It was only ten days since she had left England, for the first time in her life. Since then, much had happened – and it had happened too quickly.
She had come to Brussels and met the Count.
I’m coming to appreciate Ethel Lina White as a versatile writer: from the poison-pen paranoia of Fear Stalks the Village, to the claustrophobic siege of Some Must Watch, to the gothic creepiness of Wax and the race against time in The Wheel Spins. Step in the Dark is another type of thriller again, more akin to a Mary Stewart romantic suspense with a heroine choosing between two men and (of course) picking Bluebeard.
Georgia Yeo is a successful thriller writer who, despite her youth, has produced a long list of bestsellers. Her motivation to write is the need to support her two children after their father died.
We meet Georgia in Brussels, on her first trip abroad, and already in the throes of a holiday romance with a Swedish Count who whirls her around town and then off her feet.
Despite an ‘understanding’ with her agent’s brother back home, and the suspicions of her nearest and dearest, Georgia takes the plunge and decides to marry the glamorous Count. He whisks Georgia and her two children away to his island home in Sweden, at which point the mask comes off. He needs money and wants her to write him a bestseller – and she is imprisoned on his island until she does. He even gives her the plot:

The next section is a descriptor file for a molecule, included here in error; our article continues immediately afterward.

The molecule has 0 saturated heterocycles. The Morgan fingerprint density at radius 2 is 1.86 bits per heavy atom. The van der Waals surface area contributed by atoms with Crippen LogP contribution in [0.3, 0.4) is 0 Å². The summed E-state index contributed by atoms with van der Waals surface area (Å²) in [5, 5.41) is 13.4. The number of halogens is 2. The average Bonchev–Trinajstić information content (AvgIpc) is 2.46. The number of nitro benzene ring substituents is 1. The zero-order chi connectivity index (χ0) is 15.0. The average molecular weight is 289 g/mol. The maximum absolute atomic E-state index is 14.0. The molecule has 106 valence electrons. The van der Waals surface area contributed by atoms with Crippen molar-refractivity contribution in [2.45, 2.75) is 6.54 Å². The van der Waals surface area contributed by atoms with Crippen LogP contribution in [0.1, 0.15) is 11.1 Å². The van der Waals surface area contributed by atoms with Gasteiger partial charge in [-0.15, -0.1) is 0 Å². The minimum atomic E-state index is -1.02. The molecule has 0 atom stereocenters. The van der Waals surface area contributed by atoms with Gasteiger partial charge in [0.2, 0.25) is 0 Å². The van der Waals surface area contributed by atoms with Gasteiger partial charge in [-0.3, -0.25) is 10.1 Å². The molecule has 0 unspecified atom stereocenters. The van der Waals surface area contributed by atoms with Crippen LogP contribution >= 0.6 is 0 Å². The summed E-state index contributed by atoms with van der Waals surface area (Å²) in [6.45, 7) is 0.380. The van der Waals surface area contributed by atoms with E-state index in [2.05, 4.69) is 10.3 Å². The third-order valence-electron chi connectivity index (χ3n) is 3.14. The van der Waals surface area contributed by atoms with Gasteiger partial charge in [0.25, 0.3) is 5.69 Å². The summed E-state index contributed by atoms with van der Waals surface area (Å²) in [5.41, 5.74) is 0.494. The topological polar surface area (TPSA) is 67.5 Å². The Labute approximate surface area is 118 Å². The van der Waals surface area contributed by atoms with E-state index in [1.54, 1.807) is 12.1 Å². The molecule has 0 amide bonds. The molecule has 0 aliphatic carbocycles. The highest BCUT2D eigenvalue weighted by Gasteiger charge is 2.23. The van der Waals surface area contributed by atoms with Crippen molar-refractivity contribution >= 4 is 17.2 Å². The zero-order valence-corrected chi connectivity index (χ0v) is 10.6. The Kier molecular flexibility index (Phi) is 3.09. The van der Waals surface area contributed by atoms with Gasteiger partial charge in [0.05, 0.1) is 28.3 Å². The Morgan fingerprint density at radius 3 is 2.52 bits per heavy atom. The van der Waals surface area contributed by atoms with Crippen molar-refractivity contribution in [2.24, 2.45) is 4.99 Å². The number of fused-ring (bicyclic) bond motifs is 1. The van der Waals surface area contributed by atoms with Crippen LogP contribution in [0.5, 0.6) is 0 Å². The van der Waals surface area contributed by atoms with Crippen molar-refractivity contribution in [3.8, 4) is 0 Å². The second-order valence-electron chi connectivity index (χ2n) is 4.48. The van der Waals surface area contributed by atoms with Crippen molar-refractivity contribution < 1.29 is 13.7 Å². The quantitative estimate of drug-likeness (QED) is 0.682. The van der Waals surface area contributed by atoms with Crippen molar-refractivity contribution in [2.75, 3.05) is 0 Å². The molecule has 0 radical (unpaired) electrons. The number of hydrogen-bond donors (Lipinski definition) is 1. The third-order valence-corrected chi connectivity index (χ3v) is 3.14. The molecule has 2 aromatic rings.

‘Your own story,’ he replied triumphantly. ‘What is happening to you *now. This exact situation.’
As she stared at him he began to laugh.
‘You think me mad? You wonder I dare let you write about it, so that your friends may know? But you forget your reputation as a writer of thrillers. You can tell the world the truth, but it will be accepted as fiction.’
(Reading that excerpt back now, it sounds melodramatic, but that’s not really the tone of the book at all.)
Georgia has to find a way to somehow send a cry for help embedded into a fictionalised version of her situation. It’s a clever set-up, especially as it dawns on her that she is never going to be allowed to leave the island alive.
Georgia’s task is made harder by her children, who cannot be told they are in danger and must be managed so that they don’t ask questions that might put them in the line of fire. It’s stressfully akin to trying to stop your children mentioning a relative’s embarrassingly big nose. The kids are brilliantly depicted, by the way, always one tactless sentence away from danger.
‘Mummy, what did you do with that page after you cut out the words?’
After the fantastic build up, I felt the book’s resolution was a let-down. It felt like the situation was wrapped up way too quickly and not enough of the possibilities were explored. Nonetheless, this is smoothly written and enjoyable – well worth a read.
Ethel Lina White
Step in the Dark
First published 1938 by Collins
This edition Business and Leadership Publishing
Kirkus Reviews (1938): Thinnish but well written suspense yarn, involving the adventures of a popular novelist, her encounter with a Swedish Count and the disastrous results of her visit to his island home. The popularity of the picture, The Lady Vanishes (based on her novel, The Wheel Spins) should stimulate interest in this.